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PUTO BUMBONG (made from glutinous rice, steamed cook, serve at banana leaves with grated coconut meat with sugar)

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After every night mass, outside the church, there were traditional foods for sale during Christmas. Puto bumbong and bibingka are two native holiday treats outside the church.

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BIBINGKA

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LECHE PLAN

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Christmas Eve in the Philippines is one of the traditions most families celebrate. It is a night without sleep and a continuous celebration moving right into Christmas Day. As December 24th dawns, the last Mass of Simbang Gabi is attended; then preparation begins for Noche Buena, which is a family feast that takes place after midnight.

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The Noche Buena is very much like an open house celebration. Family, friends, relatives, and neighbors drop by to wish every family member "Maligayang Pasko" (Merry Christmas). Food is in abundance, often served in buffet style. Guests or visitors partake of the food prepared by the host family (even though they are already full or bloated!). Among the typical foods prepared in the Philippines during Christmas are: lechon (roasted pig), pancit, barbecue, rice, adobo, cakes (Western and native rice cakes), lumpia, etc. There is also an abundance of beer, wine, and liquor, which makes the celebration of Christmas indeed intoxicating!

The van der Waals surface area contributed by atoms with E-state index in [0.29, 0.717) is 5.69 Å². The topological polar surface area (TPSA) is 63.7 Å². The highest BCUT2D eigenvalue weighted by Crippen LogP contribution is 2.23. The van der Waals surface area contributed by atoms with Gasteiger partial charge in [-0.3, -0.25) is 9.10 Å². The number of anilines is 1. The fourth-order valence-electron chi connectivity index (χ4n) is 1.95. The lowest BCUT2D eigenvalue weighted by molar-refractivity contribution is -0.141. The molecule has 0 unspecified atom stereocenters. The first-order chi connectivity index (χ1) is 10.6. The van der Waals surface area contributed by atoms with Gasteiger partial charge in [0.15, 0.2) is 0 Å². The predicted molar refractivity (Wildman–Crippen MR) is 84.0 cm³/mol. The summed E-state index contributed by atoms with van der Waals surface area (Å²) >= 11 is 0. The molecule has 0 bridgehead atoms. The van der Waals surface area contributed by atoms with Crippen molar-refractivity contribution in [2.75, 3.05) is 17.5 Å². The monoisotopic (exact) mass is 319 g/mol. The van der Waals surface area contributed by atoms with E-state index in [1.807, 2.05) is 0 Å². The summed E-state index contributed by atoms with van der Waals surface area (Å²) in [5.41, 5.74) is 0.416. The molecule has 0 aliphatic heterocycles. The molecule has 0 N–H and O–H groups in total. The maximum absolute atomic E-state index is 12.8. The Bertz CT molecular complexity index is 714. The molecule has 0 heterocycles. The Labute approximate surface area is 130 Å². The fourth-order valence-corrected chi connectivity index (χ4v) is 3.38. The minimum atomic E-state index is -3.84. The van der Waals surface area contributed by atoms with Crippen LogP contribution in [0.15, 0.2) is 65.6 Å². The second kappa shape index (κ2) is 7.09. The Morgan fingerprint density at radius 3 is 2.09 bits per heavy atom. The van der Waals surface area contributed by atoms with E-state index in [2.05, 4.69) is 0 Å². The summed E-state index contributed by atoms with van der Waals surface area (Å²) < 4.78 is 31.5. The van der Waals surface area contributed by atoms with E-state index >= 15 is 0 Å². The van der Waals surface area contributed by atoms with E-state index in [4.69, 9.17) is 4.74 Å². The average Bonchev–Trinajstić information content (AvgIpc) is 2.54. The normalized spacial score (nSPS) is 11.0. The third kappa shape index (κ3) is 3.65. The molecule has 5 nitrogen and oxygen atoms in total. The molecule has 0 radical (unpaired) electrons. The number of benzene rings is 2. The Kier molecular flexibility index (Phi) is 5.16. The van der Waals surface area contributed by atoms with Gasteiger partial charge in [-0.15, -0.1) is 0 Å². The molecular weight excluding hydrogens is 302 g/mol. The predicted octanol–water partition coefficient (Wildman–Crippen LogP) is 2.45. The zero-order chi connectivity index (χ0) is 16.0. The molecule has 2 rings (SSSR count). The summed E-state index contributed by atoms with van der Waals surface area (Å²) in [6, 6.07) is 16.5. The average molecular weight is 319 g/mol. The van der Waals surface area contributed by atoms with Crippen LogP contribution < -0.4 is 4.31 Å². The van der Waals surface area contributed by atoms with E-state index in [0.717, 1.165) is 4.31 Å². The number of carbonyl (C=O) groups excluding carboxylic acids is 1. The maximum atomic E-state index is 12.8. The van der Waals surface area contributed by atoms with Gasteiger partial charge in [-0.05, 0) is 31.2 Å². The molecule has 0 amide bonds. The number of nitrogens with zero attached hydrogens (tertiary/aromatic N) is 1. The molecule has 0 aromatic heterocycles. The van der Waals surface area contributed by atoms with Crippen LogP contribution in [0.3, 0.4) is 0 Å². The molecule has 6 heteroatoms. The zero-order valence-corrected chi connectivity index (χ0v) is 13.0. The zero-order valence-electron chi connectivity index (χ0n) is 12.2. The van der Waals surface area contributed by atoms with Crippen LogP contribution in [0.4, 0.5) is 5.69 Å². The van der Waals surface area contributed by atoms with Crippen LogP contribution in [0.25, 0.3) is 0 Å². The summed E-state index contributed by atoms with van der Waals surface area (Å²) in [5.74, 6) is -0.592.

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The streets are well lit and are full of activities. The children run in and out of the house to play, to eat, and to play again. The Christmas Eve gathering provides an opportunity for a reunion of immediate and distant family members. Some families may choose to exchange gifts at this time; others wait until Christmas day.

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LOLA

In general, the center of a family's Christmas gathering is always the lola, the endearing term used for a family matriarch or grandmother, who is deeply respected, highly revered, and always present. Filipinos remember how their lola had their children form a line and step up to receive a small gift of some coins. The older the child, the more coins he or she receives.

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Some families have a talent show during Christmas Eve celebration. Children are asked to perform. One might sing a Christmas song, others might play a musical instrument, or others may recite a poem or do a dance. The celebration continues until about 6 o'clock in the morning. Those who cannot attend Mass the night before will go to the morning Mass on Christmas day.

Christmas day is a popular day for children to visit their uncles, aunts, godmothers, and godfathers. At each home they are presented with a gift, usually candy, money, or a small toy. Food and drinks are also offered at each stop. It is a day of family closeness, and everyone wishes good cheer and glad tidings.

Reference:

http://www.seasite.niu.edu/Tagalog/Cynthia/festivals/philippine_christmas.htm

Images from Google Image

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Comments (10)

Great article Ron, very informative ! those dishes look yummy :)

Ranked #1 in Philippines

Thanks Kiran, Happy holidays.

Thanks for the complete write on the background of christmas culture in philippines.

Ranked #1 in Philippines

Thanks Chan.

wonderful, very interesting,

Nicely done Ron. Very informative. Very interesting. Fantastic pictures. Looking at the food has made my stomach rumble :-))

Merry Christmas to you.

Feliz Navidad y Prospero Ano Nuevo Ron para Ud. y para Su Familia.

Ranked #1 in Philippines

Thanks a lot to Carol, Jerry and Rama, Merry Christmas and A Happy Holidays to all. To Beverly, muchas gracias, I wish you to the same with your family.

Ranked #1 in Philippines

This is what my friend Jerry is saying, 'anniversaries are hot', but it is saddening that Philippines has encountered another catastrophe this year, many thanks foe all the read my friends.